Mikaela Shiffrin passes Bode Miller with giant slalom win (video)

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Mikaela Shiffrin passed Bode Miller for second on the all-time U.S. list for World Cup wins with her first giant slalom victory of the Olympic season in Courchevel, France, on Tuesday.

Shiffrin, the youngest Olympic slalom champion, prevailed by .99 of a second combining two runs over world champion Tessa Worley of France. Italian Manuela Moelgg was third.

Full results are here.

Shiffrin also became the first U.S. Alpine skier to mathematically clinch an Olympic berth, more than one month before the team will be announced.

Shiffrin, 22, now has 34 World Cup wins, second to Lindsey Vonn‘s 78 in U.S. history. Vonn had six wins at the same age.

Shiffrin has three victories this season in three different disciplines — downhill, giant slalom and slalom.

She’s going for a second straight World Cup overall title and increased her standings lead Tuesday in the 11th of 37 scheduled races.

Shiffrin is the Olympic slalom favorite and a medal contender in the giant slalom and super combined.

“If people think I can win a couple of medals that’s actually just a compliment for me, it’s not really pressure,” Shiffrin said, according to The Associated Press. “I don’t even have to go to the Olympics. But I would go because I want to, because it’s an incredible stage to perform and because I want to share my passion for ski racing with the world. I take it as an opportunity, not as a pressure.”

She was the world’s second-ranked giant slalom skier last season behind Worley.

Shiffrin races a parallel slalom in Courchevel on Wednesday with coverage on the Olympic Channel: Home of Team USA, NBCSports.com/live and the NBC Sports app (full Alpine season broadcast schedule here).

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MORE: Athletes qualified for U.S. Olympic team

Courchevel Giant Slalom
1. Mikaela Shiffrin (USA) — 2:02.40
2. Tessa Worley (FRA) — +.99
3. Manuela Moelgg (ITA) — +1.01
DNF. Patricia Mangan (USA)
DNF. Nina O’Brien (USA)

Danielle Perkins is first U.S. boxer to win world title in 3 years

Danielle Perkins
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Danielle Perkins became the U.S.’ first world champion boxer in this Olympic cycle, taking the heavyweight crown in Russia on Sunday.

Perkins, a 37-year-old who played college basketball at George Mason and St. John’s, improved from bronze in 2018 to earn her first world title, blanking defending world champion Yang Xiaoli of China 5-0 in Sunday’s final.

Video of the bout is here.

Perkins was slated to fight Yang in the 2018 World semifinals but withdrew due to medical reasons, according to USA Boxing.

The heavyweight division is 81+kg, but the heaviest Olympic weight division is capped at 75kg.

The last American to earn a world title was Claressa Shields in 2016, before she repeated as Olympic champion in Rio and moved to the professional ranks.

The Olympic trials are in December in Louisiana, after which winners will fight internationally in early 2020 in bids to qualify for the Tokyo Games.

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MORE: IOC strips Olympic status from boxing body AIBA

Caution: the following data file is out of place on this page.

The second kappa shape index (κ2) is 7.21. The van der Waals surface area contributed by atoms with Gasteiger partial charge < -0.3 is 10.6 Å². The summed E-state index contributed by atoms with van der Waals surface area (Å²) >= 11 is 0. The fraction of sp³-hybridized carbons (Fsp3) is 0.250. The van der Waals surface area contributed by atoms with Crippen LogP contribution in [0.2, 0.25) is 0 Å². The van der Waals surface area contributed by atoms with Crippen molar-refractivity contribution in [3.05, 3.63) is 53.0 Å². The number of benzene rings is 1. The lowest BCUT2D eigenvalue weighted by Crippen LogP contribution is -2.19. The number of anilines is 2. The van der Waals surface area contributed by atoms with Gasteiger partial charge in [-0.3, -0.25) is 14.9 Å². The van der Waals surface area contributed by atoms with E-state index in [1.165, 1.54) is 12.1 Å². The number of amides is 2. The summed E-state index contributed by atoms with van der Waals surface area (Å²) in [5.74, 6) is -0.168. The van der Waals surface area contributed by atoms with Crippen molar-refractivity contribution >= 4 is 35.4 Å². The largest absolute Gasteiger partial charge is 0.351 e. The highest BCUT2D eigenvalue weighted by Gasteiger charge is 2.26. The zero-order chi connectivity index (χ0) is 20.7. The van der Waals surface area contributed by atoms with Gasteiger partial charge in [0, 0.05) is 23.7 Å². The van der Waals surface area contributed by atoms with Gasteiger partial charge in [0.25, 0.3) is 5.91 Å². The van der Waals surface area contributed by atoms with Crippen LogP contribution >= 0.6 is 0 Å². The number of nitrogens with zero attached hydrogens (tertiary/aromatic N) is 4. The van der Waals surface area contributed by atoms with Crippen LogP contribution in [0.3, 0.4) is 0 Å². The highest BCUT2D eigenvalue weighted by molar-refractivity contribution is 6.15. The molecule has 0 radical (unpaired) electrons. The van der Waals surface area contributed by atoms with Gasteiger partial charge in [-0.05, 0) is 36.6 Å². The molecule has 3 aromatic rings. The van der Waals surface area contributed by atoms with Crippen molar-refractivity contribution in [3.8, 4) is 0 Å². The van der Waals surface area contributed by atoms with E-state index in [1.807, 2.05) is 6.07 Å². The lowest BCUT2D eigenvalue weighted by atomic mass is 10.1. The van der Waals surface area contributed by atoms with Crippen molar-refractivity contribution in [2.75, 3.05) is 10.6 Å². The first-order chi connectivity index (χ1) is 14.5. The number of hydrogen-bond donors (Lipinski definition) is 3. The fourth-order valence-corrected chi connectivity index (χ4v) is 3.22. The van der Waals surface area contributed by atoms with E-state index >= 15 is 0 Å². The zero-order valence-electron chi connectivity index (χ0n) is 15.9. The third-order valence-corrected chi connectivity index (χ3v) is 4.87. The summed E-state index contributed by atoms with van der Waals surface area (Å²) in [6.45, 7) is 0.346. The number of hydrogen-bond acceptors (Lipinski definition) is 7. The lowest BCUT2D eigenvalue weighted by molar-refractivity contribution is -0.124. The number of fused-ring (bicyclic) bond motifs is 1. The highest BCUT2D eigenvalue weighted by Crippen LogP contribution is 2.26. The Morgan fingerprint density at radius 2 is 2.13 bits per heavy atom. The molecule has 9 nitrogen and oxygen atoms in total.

Brigid Kosgei shatters marathon world record in Chicago

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Kenyan Brigid Kosgei shattered a 16-year-old world record in the women’s marathon by 81 seconds, winning the Chicago Marathon in 2:14:04 on Sunday.

Brit Paula Radcliffe had held the record of 2:15:25 set at the 2003 London Marathon. Kenyan Mary Keitany holds the female-only record of 2:17:01 from the 2017 London Marathon. Both Kosgei and Radcliffe, the only women to break 2:17, ran with men in their record races.

Radcliffe’s record was the longest-standing for the men’s or women’s marathon of the last 50 years.

Kosgei did it one day after Eliud Kipchoge became the first person to run a sub-two-hour marathon in a non-record-eligible event in Vienna. She won by a gaping 6 minutes, 47 seconds over Ethiopian Ababel Yeshaneh.

Kosgei, who won Chicago in 2018 and the London Marathon in April, came in highly favored. The 25-year-old tuned up with the fastest half-marathon ever by a woman (by 23 seconds) on Sept. 8 on a non-record-eligible course.

“2:10 is possible for a lady,” Kosgei said after Sunday’s record.

Jordan Hasay, the top U.S. woman in the field, stopped after feeling a sharp hamstring strain after two miles. Hasay, who was coached by Alberto Salazar before his ban in a U.S. Anti-Doping Agency case, is one of several women in contention for the three Olympic spots at the Feb. 29 trials in Atlanta.

Kenyan Lawrence Cherono won the men’s race by one second over Ethiopian Dejene Debela in 2:05:45.

The U.S.’ top marathoner, Galen Rupp, dropped out around mile 23 after straining a calf around the sixth mile. Rupp, who was also coached by Salazar, was racing for the first time since the 2018 Chicago Marathon and Achilles surgery.

Mo Farah, the defending champion and four-time Olympic track gold medalist, finished eighth in 2:09:58. He also dropped from the leaders before the halfway point.

American Daniel Romanchuk and Swiss Manuela Schar won the wheelchair races.

Romanchuk, 21, repeated as champion. He has also won Boston London and New York City in the last year. Schar distanced decorated American Tatyana McFadden by 4:14, though McFadden did qualify for the Tokyo Paralympics with her runner-up finish (as did Romanchuk).

The fall major marathon season concludes with the New York City Marathon on Nov. 3, featuring defending champions Mary Keitany and Lelisa Desisa and 2018 Boston Marathon champion Des Linden.

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MORE: Chicago Marathon results